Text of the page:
I'm studying for a final exam in a class called Sociology of Aging. It's offered through the Sociology department and the Gerontology department at my university. I just read this passage in the online course materials for the unit on Work, Retirement, and Income Security:
Women usually reach retirement with fewer financial resources than men, since they tend to be paid less than men and are less likely to have a pension. This means that retirement can be a stressful prospect for women. Women are less likely to plan for retirement and pick a specific time in advance, and often have less choice in the matter. Various factors influence a women's decision to retire, such as marital status, family responsibilities (i.e., caring for a parent) or restructuring at the place of employment (i.e., layoffs). There are different views about whether women have an easier or harder time adjusting to retirement than men. In short, it depends on the work history and how attached they are to their career or how central a role it played in their life.
Forgive me if I get ranty, but that's it. That's the whole discussion on the different challenges that women face during retirement. Is it wrong for me to expect more from a 400-level Sociology class? I understand that it's a course that's focused on the aging process, but the fact that women retire with fewer financial resources than men is really important to any discussion related to aging. We know that the social determinants of health include financial stability, so why does this issue only get one short paragraph at the end of one unit? Maybe it's not useful to the material to get into a whole discussion about why women are paid less etc., but the fact that maternity leave is not even mentioned really bothers me.
Canadian maternity leave benefits only pay 55% of a mother's income, up to a maximum of $48600, which works out to $514 a week. The government will only contribute to your public pension fund if you're also contributing. When you factor in those deductions (including health care etc.), women taking maternity leave can only expect to bring home around a maximum of 40% of their usual income. It's the same deal for private pension plans. This tends to result in a lot of women choosing to not make contributions during this time because they can't afford the additional loss of income. Making contributions to RRSP's also falls pretty low on the list when you factor in the cost of taking care of a baby. I've heard so many stories about women having to cash in their RRSP's in order to afford to take time off, especially single mothers and women with higher salaries than their partners. Some people argue that it should be the person making less money who takes leave, but we know that this is not an acceptable solution for every household.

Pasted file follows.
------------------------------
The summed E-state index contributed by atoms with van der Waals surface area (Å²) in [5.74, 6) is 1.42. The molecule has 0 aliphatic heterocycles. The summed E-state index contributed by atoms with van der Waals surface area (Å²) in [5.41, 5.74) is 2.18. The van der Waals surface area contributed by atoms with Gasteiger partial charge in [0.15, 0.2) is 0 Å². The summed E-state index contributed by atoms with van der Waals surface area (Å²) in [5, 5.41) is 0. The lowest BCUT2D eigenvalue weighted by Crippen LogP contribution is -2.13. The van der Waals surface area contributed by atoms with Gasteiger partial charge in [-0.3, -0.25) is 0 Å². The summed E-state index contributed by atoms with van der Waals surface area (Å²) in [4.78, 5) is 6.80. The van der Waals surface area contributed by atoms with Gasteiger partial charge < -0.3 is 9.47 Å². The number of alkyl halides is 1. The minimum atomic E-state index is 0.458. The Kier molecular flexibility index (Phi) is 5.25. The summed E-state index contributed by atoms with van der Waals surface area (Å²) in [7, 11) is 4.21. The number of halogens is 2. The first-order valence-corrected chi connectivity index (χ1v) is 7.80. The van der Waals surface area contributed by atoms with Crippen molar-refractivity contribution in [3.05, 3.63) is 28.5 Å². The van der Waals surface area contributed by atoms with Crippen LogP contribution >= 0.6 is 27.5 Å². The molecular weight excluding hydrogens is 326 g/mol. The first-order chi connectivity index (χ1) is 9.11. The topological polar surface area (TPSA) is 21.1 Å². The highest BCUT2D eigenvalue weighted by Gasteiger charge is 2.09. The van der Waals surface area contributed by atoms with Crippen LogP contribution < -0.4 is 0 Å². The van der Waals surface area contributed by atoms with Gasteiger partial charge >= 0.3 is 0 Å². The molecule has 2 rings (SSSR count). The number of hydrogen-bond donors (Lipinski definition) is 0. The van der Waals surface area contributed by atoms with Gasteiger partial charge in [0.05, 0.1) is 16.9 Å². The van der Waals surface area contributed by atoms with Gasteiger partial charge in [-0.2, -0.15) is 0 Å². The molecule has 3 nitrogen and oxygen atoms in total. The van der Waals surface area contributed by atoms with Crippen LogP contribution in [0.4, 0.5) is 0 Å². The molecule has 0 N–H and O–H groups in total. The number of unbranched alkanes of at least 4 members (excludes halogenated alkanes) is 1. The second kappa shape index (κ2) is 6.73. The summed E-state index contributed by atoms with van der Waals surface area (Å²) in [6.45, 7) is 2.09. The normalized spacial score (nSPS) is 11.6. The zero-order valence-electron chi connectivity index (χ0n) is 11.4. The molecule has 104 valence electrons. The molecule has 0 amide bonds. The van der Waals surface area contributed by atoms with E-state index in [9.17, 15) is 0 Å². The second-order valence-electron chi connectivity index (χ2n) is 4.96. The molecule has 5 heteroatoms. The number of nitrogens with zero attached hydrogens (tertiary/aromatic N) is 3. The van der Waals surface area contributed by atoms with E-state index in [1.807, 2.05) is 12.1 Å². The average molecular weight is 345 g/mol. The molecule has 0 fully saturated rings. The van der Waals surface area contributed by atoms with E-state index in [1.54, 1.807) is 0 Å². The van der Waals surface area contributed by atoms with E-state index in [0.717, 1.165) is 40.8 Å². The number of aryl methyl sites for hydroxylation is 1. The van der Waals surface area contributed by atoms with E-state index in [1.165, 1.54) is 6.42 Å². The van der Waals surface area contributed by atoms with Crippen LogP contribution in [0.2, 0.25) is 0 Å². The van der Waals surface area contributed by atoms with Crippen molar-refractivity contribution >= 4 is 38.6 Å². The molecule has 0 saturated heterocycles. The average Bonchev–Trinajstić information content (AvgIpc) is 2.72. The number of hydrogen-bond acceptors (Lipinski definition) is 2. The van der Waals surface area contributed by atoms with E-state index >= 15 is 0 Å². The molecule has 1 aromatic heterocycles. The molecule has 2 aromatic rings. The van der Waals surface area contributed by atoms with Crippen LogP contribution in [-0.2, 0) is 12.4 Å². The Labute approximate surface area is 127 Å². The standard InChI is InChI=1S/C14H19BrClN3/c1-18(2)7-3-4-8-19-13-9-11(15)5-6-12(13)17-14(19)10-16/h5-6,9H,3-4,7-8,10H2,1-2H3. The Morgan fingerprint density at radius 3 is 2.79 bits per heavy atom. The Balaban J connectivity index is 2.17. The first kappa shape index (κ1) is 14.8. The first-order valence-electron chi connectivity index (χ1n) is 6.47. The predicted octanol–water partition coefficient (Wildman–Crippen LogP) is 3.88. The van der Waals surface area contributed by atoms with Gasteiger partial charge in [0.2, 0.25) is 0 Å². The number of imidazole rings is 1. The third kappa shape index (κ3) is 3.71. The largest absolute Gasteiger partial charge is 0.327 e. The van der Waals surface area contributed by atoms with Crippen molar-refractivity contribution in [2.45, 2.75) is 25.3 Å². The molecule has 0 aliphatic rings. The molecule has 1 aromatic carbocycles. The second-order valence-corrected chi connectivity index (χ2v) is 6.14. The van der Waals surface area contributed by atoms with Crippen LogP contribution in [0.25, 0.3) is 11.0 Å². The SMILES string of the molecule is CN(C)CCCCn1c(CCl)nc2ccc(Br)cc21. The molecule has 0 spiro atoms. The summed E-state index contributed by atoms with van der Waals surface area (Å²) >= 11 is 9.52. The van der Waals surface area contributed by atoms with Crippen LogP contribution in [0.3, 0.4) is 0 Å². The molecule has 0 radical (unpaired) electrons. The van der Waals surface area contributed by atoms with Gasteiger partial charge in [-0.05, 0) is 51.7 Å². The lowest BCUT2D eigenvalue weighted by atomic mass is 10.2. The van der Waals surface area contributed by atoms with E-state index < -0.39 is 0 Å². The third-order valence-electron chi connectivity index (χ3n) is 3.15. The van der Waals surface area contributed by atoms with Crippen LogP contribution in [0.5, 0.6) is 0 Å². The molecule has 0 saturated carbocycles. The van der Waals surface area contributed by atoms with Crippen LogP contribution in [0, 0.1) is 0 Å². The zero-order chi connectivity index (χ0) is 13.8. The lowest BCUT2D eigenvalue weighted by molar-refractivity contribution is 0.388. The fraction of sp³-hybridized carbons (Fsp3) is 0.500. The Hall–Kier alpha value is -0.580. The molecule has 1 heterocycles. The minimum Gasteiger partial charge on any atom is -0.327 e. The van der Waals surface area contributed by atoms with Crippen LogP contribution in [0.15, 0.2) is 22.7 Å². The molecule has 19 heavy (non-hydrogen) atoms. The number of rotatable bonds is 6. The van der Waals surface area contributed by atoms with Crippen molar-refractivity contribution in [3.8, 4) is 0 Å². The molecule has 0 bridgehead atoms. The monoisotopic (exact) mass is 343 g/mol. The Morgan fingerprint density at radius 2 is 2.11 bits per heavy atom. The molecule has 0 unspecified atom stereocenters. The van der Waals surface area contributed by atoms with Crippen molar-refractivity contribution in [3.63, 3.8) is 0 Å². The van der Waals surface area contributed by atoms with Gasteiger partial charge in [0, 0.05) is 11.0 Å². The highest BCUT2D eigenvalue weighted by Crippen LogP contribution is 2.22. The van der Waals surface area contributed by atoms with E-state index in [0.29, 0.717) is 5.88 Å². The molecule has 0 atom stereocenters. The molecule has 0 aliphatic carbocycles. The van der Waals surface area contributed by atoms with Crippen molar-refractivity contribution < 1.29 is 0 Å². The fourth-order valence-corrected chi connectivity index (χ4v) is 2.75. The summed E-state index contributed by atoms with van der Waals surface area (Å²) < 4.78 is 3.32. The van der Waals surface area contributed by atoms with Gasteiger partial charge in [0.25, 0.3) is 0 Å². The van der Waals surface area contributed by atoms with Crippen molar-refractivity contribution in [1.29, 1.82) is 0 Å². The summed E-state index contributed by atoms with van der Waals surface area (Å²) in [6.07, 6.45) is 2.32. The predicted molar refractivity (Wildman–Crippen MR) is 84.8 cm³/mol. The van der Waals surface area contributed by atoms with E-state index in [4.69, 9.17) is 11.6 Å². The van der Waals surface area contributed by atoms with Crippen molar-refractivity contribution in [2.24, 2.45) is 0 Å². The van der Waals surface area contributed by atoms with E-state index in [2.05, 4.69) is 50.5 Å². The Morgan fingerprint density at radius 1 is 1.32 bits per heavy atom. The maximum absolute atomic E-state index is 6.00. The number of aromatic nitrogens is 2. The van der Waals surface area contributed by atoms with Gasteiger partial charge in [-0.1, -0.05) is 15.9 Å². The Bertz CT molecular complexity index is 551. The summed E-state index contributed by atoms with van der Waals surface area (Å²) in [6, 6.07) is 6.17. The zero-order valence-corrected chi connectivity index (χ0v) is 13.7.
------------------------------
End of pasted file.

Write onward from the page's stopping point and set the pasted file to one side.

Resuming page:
What about women who weren't employed prior to having children? Or women who are self-employed? What happens to their benefits, let alone pension benefits? I'm pretty sure that they just don't get any. I could be wrong, I'm not super knowledgeable on the ins and outs of the system, but from what I've read online and heard from other women it seems like you don't qualify if you don't make contributions. My sister-in-law just had a baby in November and she is self-employed, so she doesn't qualify for EI benefits. She's been working 3-4 days a week (she's a physiotherapist) since my niece was just over a month old in order to alleviate the strain on my brother. I'm fairly certain that she is not making RRSP contributions right now. They are both lucky that her job allows her to work flexible hours and that they have lots of reliable family members who are happy to help take care of their baby. There's a lot of families who don't have these options.
Obviously, there's a discussion to be had about planning ahead so that you are financially secure blah blah blah, and I agree with a lot of those sentiments. But as has been pointed out by so many parents, you can never be 100% secure. You don't know what the health status of your child is going to be, or your partner's, or your own for that matter. And I think that when people are talking about being financially secure, they're not necessarily factoring in making maximum retirement contributions during the first 5-10 years of a child's life.
Bottom line: reducing or stopping contributions to pension plans for 5-10 years is going to leave you with less money than someone who didn't have to do that and most of the time it's women who are making these sacrifices in order to take time off to raise kids. So yeah, Mr. Professor, women are retiring in a less desirable position than men, regardless of "how attached they were to their careers". I don't know if I'm just reading more into his lame ass explanations than I was intended to, but I expect more critical observation than this in an upper level Sociology course.